There are a few ways of performing PCA within base R however here we will use the prcomp() function. Within the prcomp function we use centre = TRUE & scale = TRUE which in essence is z-scoring the data in order to scale/normalise it for analysis. As the first two columns of the Date and Player_ID are not measures of training load we must remove them from our dataset to be analysed, however this can easily be done within the function itself.

  • pca.model <- prcomp(df_pca[,-c(1:2)], center = TRUE, scale. = TRUE)

Once the PCA model is created we can access the various components to view their data:

  • summary(pca.model)
    • Variance attributable to each principal component
    • General rule of thumb is to include enough principal components to account for roughly 90% of the variance
  • pca.model$sdev
    • Normalized singular values
  • pca.model.eigvals <- pca.model$sdev^2)
    • Normalized eigenvalues
  • pca.model$rotation
    • Eigenvectors
  • pca.model$x
    • Principal components

Visuals

We will create plots here using features of base R. As when plotting elements of a PCA model one or more plots tend to be linked and work better when viewed together we will use the par(...) function to create them in the same plot space. Specifically we will use par(mfrow = c(1, 2)) here which creates a plot space for two plots side-by-side in a single row.

As mentioned previously, the variance accounted for by each PC is important. Ideally having 90%+ accounted for by the first 2 or 3 allows them to be quickly analysed using 2D or 3D scatter plots. Lets look at creating some plots to visualise the variance first.

Variance Explained and Cumulative Variance of Principals Components
  • par(mfrow = c(1, 2))
    • Creates plot space
    • Note this function will continue to operate until either replaced or stopped using dev.off()
  • plot(pca.model, type = "l")
    • Variance of Each Component
  • plot(cumsum(pca.model.eigvals / sum(pca.model.eigvals)), type="b", ylim=0:1, ylab = "Cumulative variance, %", xlab = "Components")
    • Cumulative Variance
  • abline(h=0.9, lty=2)
    • Line indicating 90% cumulative variance

As we can see, the first three principal components account for 90% of the variance. However to simplify the plotting process here, I am going to stick with the first two only (plotly and the gg3d package appear to be the best options for 3D scatterplots in R).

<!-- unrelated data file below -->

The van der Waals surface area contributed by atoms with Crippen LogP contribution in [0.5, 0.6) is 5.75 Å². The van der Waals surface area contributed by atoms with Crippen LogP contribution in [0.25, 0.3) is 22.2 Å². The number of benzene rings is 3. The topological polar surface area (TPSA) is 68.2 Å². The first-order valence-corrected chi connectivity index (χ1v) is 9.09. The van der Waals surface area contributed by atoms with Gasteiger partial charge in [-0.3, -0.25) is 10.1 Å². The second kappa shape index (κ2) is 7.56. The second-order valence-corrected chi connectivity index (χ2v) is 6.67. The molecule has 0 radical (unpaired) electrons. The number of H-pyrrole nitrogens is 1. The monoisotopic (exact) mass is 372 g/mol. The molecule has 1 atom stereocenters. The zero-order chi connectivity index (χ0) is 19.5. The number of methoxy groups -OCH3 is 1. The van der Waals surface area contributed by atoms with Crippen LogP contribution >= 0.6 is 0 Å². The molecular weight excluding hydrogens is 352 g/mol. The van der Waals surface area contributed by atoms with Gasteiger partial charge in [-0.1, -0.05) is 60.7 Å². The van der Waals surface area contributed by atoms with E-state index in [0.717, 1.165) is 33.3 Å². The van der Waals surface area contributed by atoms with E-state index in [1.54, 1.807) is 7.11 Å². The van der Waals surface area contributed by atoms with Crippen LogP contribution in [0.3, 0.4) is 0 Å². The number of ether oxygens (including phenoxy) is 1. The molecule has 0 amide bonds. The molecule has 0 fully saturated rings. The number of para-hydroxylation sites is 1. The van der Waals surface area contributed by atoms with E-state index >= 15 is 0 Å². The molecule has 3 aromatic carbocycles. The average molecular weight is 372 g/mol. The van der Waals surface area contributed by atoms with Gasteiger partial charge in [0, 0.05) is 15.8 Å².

Once we have established which PCs we need to include we move on to exploring our data through them. Here we again create two plots, the first indicates where individual sessions lie in terms of the first two PCs and the second, the loading of each variable on those PCs.

  • PC1 <- pca.model$x[,1]
  • PC2 <- pca.model$x[,2]
    • Accessing first and second principal component
  • rownumb_x <- length(PC1)
  • rownumb_y <- length(PC1)
    • Finding row number of last training session to highlight within data
  • plot(PC1,PC2, main = "Scatter plot of PCs", pch=20, col="blue", xlab = "First PC", ylab = "Second PC")
    • Scatter plot with recent data highlighted
  • abline(h=0, lty=2)
  • abline(v=0, lty=2)
    • Adds vertical/horizontal lines where x & y axis are equal to zero
  • points(PC1[rownumb_x], PC2[rownumb_y], col="red", pch=16, cex=3)
    • Highlights last recorded session (once data organised chronologically)
    • col= sets point colour, pch= sets point type, cex= sets point size
  • biplot(pca.model, scale=0)
    • Biplot with eigenvectors showing
  • abline(h=0, lty=2)
  • abline(v=0, lty=2)
    • Adds vertical/horizontal lines where x & y axis are equal to zero

We can now see where our most recent session falls and how it relates to our various metrics. The scatterplot on the left indicates the most recent session was about average with no metric/PC in particular standing out. The biplot on the right indicates that for our first two PCs, the greater the y-value/PC2 the more influenced by high-speed running whereas the lower the PC1/x-value the more it seems to relate to collision influenced metrics.

MDAtools Package – PCA

Just as there are a number of methods of performing PCA in base R, there are a number of packages designed to carry out some or all of the analysis. Here we will look at one such package in detail, mdatools by Sergey Kucheryavskiy. This package is an R package for preprocessing, exploring and analysis of multivariate data. While we will use its PCA abilities plus some extra functions, it can also be used for analyses such as Partial Least Squares (PLS) Regression, SIMCA Classification and PLS Discriminant Analysis. This package itself has an online user guide here (it also goes into PCA in much more detail).